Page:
As songwriters, one of our primary goals is to discover and act on whatever will make our songs unique and recognizable. Typically, that job falls to the hook. Often, hooks are thought of as a part of the lyric that serves as the song’s main message as well as the title of the song. Or a hook might be a section of the song’s melody that people hear and remember. However, a musical or instrumental hook can also be a deeply powerful and effective way of making your song both easily recognizable and truly memorable. A musical riff or lick is a great way to set your song apart from the opening notes. We can all name songs that we can identify within the first five seconds, long before the singer has a chance to show us any of the song’s melody or lyric. The reason we can do this is simple. It’s the signature lick. In this article, I’m going to do a deep dive into the details of the signature lick so that, hopefully, you’ll be encouraged to start using them in your own songwriting process.
So what exactly is a signature lick? Generally, it’s a series of notes played by a single instrument - guitar, piano, saxophone, etc. - that sets the musical tone for the song to come. Great signature riffs don’t need to be musically complex but they do have to be unique and memorable. As a guide, you should be able to remember most of a signature lick after hearing it only a few times. Remember, you have to grab your listener with your lick right away. As a rule, one of these licks in your song is enough. Like a good lyric or melodic hook, one is plenty if placed in a few strategic positions throughout your song. If you add different licks, the risk is that the licks will compete with one another for your listener’s attention.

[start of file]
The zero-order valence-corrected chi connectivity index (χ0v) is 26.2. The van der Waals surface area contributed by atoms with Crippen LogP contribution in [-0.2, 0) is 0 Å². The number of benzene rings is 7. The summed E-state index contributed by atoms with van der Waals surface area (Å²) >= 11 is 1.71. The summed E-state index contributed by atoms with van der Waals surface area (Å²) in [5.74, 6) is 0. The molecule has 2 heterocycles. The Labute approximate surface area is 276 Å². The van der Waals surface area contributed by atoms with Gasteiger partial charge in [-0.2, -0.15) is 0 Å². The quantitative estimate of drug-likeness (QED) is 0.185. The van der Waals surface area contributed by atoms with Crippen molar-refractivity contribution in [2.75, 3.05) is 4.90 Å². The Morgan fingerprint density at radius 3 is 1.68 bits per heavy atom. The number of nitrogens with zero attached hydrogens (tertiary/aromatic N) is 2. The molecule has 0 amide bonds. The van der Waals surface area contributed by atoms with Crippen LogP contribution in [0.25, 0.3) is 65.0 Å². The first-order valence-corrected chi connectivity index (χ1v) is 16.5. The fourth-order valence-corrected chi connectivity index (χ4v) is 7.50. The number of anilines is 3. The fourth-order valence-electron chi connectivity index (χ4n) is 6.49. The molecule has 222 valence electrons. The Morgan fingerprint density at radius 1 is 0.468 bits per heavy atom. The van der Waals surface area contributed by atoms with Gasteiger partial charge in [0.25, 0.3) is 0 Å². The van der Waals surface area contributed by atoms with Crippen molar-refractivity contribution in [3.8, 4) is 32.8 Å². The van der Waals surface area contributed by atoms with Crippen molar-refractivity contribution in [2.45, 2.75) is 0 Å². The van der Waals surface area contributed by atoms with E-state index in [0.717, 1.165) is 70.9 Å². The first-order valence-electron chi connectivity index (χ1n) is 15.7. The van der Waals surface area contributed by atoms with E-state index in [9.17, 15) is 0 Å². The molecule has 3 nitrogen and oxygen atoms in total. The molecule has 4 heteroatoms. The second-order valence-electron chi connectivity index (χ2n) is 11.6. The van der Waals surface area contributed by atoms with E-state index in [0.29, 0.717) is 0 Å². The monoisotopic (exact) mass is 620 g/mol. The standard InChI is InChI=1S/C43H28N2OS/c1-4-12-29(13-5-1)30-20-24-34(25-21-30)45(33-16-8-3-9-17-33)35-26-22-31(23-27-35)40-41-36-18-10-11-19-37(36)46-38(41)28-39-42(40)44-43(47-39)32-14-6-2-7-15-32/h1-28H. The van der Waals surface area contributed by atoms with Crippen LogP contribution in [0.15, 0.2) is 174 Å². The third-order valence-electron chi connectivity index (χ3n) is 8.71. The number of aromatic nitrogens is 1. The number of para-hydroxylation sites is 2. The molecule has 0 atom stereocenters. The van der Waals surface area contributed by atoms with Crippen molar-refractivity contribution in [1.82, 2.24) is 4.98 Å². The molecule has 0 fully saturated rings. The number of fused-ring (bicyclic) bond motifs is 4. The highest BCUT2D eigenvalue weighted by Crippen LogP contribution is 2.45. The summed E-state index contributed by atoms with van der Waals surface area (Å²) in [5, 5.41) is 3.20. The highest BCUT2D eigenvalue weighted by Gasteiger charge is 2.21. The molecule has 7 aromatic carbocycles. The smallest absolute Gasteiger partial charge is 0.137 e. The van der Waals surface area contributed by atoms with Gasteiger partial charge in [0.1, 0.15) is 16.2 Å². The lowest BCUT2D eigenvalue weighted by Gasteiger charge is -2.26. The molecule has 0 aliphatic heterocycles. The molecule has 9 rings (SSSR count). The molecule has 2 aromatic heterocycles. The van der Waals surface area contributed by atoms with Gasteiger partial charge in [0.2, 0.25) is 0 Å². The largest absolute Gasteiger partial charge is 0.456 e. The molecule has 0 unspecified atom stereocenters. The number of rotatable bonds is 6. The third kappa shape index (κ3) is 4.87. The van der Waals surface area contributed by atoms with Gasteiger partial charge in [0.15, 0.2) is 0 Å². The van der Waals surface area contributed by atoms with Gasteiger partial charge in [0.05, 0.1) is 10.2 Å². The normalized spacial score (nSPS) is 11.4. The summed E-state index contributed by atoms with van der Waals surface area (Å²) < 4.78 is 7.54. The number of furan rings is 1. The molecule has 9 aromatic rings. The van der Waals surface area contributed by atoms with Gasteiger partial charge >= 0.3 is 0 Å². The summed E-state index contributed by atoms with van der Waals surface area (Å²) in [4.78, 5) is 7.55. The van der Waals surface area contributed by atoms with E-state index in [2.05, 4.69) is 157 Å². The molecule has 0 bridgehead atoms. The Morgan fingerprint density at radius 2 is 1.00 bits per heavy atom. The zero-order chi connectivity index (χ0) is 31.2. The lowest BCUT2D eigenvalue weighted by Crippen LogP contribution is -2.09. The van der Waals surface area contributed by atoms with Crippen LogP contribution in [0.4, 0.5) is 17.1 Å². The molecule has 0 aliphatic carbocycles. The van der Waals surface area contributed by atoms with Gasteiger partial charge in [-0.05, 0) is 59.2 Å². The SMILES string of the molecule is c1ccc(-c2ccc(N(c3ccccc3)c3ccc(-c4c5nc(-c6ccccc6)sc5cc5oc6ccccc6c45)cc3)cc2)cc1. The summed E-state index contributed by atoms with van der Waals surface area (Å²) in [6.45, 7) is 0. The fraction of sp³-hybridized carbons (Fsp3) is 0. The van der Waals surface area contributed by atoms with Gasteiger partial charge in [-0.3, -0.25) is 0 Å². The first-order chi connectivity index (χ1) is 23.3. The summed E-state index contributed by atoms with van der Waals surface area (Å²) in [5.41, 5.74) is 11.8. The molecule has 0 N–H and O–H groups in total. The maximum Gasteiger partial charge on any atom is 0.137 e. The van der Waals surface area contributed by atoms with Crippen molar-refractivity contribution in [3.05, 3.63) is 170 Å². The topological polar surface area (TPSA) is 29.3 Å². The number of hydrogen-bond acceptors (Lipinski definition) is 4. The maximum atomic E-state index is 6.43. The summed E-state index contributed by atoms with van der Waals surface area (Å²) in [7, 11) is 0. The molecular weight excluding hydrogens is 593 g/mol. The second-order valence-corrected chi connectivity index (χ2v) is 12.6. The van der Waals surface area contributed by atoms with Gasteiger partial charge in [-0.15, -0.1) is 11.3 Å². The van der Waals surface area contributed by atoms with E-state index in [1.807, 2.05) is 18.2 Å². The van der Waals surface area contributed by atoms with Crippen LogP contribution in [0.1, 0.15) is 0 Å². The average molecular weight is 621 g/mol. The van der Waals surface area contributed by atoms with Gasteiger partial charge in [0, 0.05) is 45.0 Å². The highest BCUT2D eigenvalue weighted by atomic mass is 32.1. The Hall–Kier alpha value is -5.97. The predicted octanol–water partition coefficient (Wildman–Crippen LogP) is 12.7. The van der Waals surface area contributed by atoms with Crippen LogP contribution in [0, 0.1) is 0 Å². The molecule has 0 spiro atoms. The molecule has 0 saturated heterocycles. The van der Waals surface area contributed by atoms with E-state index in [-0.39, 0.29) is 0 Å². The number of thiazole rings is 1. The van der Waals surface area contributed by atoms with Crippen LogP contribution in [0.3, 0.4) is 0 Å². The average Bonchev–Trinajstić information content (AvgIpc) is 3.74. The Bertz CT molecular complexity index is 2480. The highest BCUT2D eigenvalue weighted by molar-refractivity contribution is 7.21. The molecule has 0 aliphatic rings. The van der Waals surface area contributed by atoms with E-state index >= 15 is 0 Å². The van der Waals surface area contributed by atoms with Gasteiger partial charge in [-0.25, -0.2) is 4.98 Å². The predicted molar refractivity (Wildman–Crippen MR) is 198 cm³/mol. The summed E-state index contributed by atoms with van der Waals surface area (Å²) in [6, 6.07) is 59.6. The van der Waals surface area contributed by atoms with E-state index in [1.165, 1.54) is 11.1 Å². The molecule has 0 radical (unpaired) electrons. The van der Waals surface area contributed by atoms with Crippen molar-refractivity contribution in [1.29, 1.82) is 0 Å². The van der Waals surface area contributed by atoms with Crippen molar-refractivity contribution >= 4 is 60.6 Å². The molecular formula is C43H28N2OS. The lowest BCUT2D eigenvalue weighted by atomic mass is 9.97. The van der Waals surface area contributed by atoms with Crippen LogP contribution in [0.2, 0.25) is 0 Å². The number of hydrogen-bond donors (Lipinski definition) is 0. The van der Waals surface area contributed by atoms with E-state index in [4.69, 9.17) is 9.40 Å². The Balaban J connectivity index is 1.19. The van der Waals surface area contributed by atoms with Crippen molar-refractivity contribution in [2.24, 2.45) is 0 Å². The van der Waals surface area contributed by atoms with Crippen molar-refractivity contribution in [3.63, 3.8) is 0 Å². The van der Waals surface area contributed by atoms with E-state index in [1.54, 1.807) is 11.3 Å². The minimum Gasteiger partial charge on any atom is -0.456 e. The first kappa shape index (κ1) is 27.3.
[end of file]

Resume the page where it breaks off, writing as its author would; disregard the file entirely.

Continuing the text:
Writing a signature lick is an art form in itself. The inspiration for a good lick can seemingly come from out of nowhere, like great lyric or melodic hooks. However, if your song already has a melody, you do have the advantage of referencing elements of your melody as a good starting point. By simply taking your existing chorus - or even verse - melody and stretching the timing of the notes or changing a note or two, you’ll have an instrumental riff that is catchy and related to the melody but still has its own character. Trial and error can be really useful as well. Try a few things, do a rough recording and listen back to see which version of the lick seems the catchiest. As I mentioned above, it’s generally a single instrument that plays the lick and when it comes time to make a studio demo of your song, the other instruments should be sure to support the riff either by playing simple chordal arrangements behind it or, in some special instances, multiple instruments will play the lick together, which when done properly can be immensely powerful. And, speaking of studio demos, one of the many advantages of working with experienced studio musicians is that they’re attuned to looking for/creating signature riffs even if your song doesn’t have one going into the session. Often, simply asking your session guitarist or pianist to play some kind of riff or lick in your intro will result in a great sounding signature lick. I tend to consider this an added benefit of hiring professional instrumentalists. And, finally, in the studio, when it comes time to mix your song, it can really help to bring your primary instrument playing the signature lick front and center. This instrument will be essentially taking the place of the vocal each time it plays. Then, if the lead instrument plays elsewhere in the song you can always pan it back off to the side and lower the volume so it goes back to its supporting role.